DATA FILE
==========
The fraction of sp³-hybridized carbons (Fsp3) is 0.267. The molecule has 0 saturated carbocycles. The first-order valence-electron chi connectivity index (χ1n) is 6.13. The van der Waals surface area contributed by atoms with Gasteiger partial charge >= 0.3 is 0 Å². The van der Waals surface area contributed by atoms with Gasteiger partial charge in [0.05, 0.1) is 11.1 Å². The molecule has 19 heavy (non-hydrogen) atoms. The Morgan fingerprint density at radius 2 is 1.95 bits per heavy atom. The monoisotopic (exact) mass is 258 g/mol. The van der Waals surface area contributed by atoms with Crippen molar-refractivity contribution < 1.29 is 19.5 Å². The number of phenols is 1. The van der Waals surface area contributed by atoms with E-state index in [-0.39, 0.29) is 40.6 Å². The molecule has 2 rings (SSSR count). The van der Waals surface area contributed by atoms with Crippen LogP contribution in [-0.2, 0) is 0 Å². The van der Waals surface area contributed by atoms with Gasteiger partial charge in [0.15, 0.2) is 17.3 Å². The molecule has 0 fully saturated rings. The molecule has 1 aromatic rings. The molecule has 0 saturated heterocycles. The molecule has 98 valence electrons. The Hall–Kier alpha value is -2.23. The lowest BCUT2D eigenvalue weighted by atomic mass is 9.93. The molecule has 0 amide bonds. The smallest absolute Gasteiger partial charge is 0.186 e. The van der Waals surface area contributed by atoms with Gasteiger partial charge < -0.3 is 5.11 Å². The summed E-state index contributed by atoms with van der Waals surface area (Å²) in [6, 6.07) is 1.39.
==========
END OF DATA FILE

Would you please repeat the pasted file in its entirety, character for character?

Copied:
The fraction of sp³-hybridized carbons (Fsp3) is 0.267. The molecule has 0 saturated carbocycles. The first-order valence-electron chi connectivity index (χ1n) is 6.13. The van der Waals surface area contributed by atoms with Gasteiger partial charge >= 0.3 is 0 Å². The van der Waals surface area contributed by atoms with Gasteiger partial charge in [0.05, 0.1) is 11.1 Å². The molecule has 19 heavy (non-hydrogen) atoms. The Morgan fingerprint density at radius 2 is 1.95 bits per heavy atom. The monoisotopic (exact) mass is 258 g/mol. The van der Waals surface area contributed by atoms with Crippen molar-refractivity contribution < 1.29 is 19.5 Å². The number of phenols is 1. The van der Waals surface area contributed by atoms with E-state index in [-0.39, 0.29) is 40.6 Å². The molecule has 2 rings (SSSR count). The van der Waals surface area contributed by atoms with Crippen LogP contribution in [-0.2, 0) is 0 Å². The van der Waals surface area contributed by atoms with Gasteiger partial charge in [0.15, 0.2) is 17.3 Å². The molecule has 0 fully saturated rings. The molecule has 1 aromatic rings. The molecule has 0 saturated heterocycles. The molecule has 98 valence electrons. The Hall–Kier alpha value is -2.23. The lowest BCUT2D eigenvalue weighted by atomic mass is 9.93. The molecule has 0 amide bonds. The smallest absolute Gasteiger partial charge is 0.186 e. The van der Waals surface area contributed by atoms with Gasteiger partial charge < -0.3 is 5.11 Å². The summed E-state index contributed by atoms with van der Waals surface area (Å²) in [6, 6.07) is 1.39.